Melody Carlson is the award-winning author of more than 200 books, including Love Finds You in Sisters, Oregon, Limelight, the Diary of a Teenage Girl series, the TrueColors series, and the Carter House Girls series. Nominated for a Romantic Times Career Achievement Award, Melody is also the author of Homeward, which won a Rita Award. Melody and her husband live in central Oregon.

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Customer Reviews

Average Rating 3.5
( 67 )
Rating Distribution

5 Star

(29)

4 Star

(11)

3 Star

(13)

2 Star

(8)

1 Star

(6)

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See All Sort by: Showing 1 – 20 of 67 Customer Reviews
  • Posted August 3, 2011

    Great story

    Love, love, love this book! One of my favorites...

    ?River's Song by Melody Carlson is the story of Anna Larson, a woman who finds peace and renewed strength after years of living under the harsh disapproval of her mother-in-law. Left alone with a child after the injury and then death of her husband, she has no other choice but to live with this woman who's obvious disdain for her, makes her life miserable. The death of her own mother brings Anna back to the childhood home she remembers along the Siuslaw River where she finds healing for her broken life.

    I didn't get 'hooked' until about the third chapter and then the story just caught me... I couldn't put it down. The scenery was vivid and peaceful... I could feel the calm of the river as if I were there. The characters were down-to-earth and friendly. I felt as if I knew them. I found myself encouraged by Anna's story of healing and restoration after being beaten down by her circumstances (and her mother-in-law) for so long. She regained her strength and refused to remain under the control of others who would think she wasn't 'good enough' because of her heritage.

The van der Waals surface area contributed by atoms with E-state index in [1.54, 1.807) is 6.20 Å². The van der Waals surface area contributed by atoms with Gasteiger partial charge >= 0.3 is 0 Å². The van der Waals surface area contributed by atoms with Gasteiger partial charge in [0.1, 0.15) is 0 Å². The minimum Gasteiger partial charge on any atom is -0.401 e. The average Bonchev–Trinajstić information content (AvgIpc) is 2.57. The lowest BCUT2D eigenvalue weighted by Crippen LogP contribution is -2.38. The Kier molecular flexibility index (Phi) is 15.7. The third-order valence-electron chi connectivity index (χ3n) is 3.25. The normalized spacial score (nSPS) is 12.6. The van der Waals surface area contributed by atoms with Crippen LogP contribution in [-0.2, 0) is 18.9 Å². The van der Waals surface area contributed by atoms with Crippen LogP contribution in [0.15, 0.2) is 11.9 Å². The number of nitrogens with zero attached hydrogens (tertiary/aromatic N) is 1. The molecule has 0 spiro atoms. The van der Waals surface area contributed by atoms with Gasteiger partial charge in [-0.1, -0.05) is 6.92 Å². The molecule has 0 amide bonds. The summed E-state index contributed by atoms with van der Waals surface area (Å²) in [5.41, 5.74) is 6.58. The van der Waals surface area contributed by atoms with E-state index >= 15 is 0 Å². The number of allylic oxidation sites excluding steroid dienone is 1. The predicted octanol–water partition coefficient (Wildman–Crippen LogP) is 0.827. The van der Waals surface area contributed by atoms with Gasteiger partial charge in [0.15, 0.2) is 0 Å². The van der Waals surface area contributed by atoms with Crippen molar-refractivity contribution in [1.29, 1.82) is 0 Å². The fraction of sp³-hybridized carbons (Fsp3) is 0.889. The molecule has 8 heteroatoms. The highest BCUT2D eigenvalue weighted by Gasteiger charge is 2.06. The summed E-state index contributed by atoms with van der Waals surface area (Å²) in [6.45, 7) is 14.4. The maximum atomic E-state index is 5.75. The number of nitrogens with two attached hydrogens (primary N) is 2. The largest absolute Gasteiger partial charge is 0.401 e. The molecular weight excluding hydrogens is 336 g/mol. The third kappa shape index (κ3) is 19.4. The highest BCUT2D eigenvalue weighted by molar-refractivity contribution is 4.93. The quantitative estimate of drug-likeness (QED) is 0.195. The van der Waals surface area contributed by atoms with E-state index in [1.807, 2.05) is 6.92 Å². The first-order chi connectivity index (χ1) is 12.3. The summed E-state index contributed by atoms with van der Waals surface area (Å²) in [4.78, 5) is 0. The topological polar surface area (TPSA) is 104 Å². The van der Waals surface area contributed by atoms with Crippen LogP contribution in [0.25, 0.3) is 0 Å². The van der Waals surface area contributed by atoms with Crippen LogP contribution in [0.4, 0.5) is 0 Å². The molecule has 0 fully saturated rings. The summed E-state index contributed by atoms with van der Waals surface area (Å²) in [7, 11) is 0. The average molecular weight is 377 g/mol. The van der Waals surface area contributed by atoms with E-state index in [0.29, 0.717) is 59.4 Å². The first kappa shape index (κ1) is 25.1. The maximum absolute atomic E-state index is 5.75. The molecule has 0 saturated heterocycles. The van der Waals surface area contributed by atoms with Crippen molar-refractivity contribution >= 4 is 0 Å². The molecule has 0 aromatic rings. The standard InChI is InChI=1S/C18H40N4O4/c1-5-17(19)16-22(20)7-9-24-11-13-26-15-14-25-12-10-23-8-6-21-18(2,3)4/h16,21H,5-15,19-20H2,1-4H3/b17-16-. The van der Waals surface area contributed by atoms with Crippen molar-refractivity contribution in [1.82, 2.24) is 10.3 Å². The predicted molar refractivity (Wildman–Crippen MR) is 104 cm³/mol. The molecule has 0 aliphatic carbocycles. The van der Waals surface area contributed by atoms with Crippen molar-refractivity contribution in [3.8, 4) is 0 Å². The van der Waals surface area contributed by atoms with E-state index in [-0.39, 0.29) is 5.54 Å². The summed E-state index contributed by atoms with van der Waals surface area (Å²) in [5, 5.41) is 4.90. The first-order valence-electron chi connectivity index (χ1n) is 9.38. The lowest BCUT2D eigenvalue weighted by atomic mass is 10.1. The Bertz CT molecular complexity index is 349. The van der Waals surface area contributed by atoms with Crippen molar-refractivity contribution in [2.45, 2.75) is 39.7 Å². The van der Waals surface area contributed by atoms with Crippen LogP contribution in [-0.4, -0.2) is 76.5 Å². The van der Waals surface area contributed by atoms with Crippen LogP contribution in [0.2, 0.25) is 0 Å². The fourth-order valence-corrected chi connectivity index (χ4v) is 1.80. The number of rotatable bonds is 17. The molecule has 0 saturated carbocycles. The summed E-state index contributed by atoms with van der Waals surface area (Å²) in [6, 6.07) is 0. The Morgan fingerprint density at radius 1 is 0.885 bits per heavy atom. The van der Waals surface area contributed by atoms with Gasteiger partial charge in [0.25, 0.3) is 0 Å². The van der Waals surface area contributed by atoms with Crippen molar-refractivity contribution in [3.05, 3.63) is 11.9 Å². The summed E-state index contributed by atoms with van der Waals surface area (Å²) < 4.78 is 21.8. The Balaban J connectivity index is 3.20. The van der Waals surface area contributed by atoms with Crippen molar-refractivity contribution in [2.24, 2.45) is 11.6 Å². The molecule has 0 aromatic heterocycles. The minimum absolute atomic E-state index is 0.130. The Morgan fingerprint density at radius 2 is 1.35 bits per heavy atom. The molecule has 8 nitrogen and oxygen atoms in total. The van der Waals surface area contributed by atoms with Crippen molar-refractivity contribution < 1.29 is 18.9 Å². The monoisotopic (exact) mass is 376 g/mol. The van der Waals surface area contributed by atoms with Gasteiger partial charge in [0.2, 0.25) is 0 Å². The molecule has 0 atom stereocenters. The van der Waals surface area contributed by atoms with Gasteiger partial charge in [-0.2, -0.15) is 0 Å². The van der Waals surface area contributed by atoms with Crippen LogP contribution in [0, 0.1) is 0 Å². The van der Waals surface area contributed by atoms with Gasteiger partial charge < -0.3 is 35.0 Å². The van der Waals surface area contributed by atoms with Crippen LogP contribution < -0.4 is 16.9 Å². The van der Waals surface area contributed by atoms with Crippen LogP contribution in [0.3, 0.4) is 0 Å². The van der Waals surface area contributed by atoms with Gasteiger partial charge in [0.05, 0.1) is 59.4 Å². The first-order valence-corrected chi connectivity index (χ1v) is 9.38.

I think you'll enjoy this book. It's rich with Native American history and the stories told within it are great. I'm about ready to be a guest at The Inn at Shining Waters! I was actually sad to be finished and I can't wait for the next book in the series... I know it's gonna be great!

    *Thank you, Glass Road Productions, for providing me with a copy of this book and allowing me to be a part of your review program! :)

    8 out of 8 people found this review helpful.

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  • Posted August 1, 2011

    more from this reviewer

    You will become so immersed in the story, you'll forget where you are!

    Anna Larson feels the pull of returning home. Back to the home she shared with her parents and her grandmother, back to the love of the land beside the still river. Returning home following her mother's funeral, Anna returns back home to the river, where she is making final arrangements on her parents property that hugs 40 acres of river and forest land. Once a small market, the home is long overgrown with weeds and a closed sign still hangs in the cob-web filled window.

    She should have returned home sooner. Back to her childhood home, back to the love of her mother and back to her roots as a Native American. Spending her years carrying for her husband that came back from the war wounded more than just losing his arm, he also carried some deep emotional wounds as well. Never being good enough for more that just taking care of the house and cooking, Anna wasn't even good enough for her mother-in-law Eunice. Being classified as a less than human being because of her culture, Eunice kept Anna in her home after her son passed away from his war wounds and partly to care for her granddaughter, Lauren, who was becoming more like her rich, snobby grandmother every day.